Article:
Even now, during a week that I do not have any work scheduled, I need time to refresh and rebalance physically and mentally. Truth be told, I got out of the house early yesterday morning due to a fly buzzing back n forth. Intending to blog for a little bit, I was distracted, and that led to thinking of tasks that needed to be done: (1) Hang a new bathroom light over the sink (the old one is more than a decade of rust and dust); (2) Put some AC recharge gas into my little Ford (it has been running without AC in the summer for at least 2 years); (3) Get some ceramic pots for a couple plants on the patio.

I did not have any deadline to get these things done – the benefits of “semi-retirement” – but decades of working on a tight schedule still throws my life balance a fastball every so often. I was not distracted for long. My wife reminded me that we were supposed to take a walk at the lake this morning. Perhaps, she said she would go for a walk so she could get her tasks done. I got moving. However, there was a walk “to-do” before our walk. In spite of dogs having a routine for the time they get fed and the time they get a walk, they gave me a little grace for puttering around. For the last couple of years, Dexter and Comet recognize when we have not dashed out the door by 6:30AM, it is not a work day.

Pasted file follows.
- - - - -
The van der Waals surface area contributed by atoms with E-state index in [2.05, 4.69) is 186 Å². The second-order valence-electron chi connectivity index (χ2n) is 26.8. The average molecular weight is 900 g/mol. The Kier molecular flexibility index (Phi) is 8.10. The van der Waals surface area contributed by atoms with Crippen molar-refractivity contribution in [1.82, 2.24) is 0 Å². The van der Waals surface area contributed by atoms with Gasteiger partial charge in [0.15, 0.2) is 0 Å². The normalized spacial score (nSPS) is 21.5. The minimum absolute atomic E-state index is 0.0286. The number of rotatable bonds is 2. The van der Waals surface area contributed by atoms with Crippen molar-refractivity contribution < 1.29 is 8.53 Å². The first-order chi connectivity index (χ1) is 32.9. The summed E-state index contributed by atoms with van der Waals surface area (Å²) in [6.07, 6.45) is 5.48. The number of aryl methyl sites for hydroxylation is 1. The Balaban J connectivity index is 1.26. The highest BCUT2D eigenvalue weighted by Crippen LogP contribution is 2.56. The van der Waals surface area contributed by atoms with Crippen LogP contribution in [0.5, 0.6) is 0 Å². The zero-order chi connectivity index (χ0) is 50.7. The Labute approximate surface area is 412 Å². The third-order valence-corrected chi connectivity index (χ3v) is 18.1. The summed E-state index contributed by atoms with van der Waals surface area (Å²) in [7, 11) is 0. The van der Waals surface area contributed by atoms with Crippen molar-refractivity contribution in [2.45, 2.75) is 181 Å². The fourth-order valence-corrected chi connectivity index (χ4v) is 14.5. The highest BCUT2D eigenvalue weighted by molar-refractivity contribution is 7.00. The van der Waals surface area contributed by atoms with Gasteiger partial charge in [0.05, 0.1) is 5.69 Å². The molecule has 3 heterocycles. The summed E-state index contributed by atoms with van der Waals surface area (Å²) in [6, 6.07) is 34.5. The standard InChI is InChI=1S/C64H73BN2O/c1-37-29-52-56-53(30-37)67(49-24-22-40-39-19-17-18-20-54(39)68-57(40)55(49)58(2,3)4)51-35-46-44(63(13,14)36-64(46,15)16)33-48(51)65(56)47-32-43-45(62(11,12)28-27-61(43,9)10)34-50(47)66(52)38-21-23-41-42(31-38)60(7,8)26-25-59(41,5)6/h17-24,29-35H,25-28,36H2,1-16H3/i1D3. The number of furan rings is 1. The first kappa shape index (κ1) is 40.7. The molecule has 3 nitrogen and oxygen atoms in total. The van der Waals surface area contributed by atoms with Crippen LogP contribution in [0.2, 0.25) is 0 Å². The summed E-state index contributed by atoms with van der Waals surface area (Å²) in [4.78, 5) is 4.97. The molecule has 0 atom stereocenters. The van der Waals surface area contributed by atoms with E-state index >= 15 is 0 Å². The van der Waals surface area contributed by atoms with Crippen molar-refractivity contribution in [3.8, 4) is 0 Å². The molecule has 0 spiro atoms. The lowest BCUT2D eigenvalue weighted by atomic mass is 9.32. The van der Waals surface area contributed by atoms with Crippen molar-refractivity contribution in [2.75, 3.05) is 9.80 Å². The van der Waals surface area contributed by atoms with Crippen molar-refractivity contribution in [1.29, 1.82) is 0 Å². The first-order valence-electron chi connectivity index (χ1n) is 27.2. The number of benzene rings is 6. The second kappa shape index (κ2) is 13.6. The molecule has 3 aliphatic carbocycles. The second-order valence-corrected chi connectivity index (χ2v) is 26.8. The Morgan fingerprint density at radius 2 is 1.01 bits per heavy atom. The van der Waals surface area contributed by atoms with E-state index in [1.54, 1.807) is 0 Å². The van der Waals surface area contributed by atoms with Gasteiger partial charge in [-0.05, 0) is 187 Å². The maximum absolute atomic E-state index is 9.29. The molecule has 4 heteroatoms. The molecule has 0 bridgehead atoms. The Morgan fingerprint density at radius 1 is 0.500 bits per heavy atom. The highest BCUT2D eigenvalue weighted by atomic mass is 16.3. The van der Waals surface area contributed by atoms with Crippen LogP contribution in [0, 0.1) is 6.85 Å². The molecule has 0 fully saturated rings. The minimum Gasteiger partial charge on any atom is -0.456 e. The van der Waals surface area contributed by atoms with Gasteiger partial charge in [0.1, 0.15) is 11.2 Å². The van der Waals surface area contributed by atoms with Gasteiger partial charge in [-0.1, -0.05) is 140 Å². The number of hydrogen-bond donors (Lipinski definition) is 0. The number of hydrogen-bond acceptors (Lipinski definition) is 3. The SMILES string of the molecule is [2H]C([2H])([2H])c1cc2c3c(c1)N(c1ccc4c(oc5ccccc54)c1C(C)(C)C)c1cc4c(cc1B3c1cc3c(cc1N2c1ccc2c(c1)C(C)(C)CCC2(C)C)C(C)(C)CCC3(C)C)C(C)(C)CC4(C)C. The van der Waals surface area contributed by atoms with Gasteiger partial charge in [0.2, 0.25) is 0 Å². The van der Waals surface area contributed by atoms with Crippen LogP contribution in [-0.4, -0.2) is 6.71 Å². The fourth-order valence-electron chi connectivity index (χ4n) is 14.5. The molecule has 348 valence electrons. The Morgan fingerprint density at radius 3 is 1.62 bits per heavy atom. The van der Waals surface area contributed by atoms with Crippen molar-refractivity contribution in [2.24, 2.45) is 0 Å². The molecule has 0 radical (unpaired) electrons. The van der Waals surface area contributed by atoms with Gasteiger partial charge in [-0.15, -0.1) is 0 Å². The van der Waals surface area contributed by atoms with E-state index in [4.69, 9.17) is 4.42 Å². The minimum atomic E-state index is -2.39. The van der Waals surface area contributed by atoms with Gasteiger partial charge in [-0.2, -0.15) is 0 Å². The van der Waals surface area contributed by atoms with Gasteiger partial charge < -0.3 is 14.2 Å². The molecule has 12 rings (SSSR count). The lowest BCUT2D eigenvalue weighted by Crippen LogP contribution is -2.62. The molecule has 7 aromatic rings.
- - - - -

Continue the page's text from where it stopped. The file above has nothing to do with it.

Back from the walk with Comet and Dexter, my wife and I spent another hour walking around the Santee Lakes park. I am able to spend some time blogging again. It seems ironic that one of the tasks I completed the other day was getting tires on my wife’s car rotated and rebalanced. Since we have been reading “The Ruthless Elimination of Hurry” by Mark Comer, we have been more mindful about taking life down a notch. It might well be called “How to Rebalance Your Life”, particularly for those balancing spiritual values and the non-stop world we live in. Just as important as periodic maintenance to keep our SUV running as best it can. Rebalancing is as good for the animate as well as the inanimate.

Happiness is not a matter of intensity but of balance, order, rhythm and harmony.

Thomas Merton

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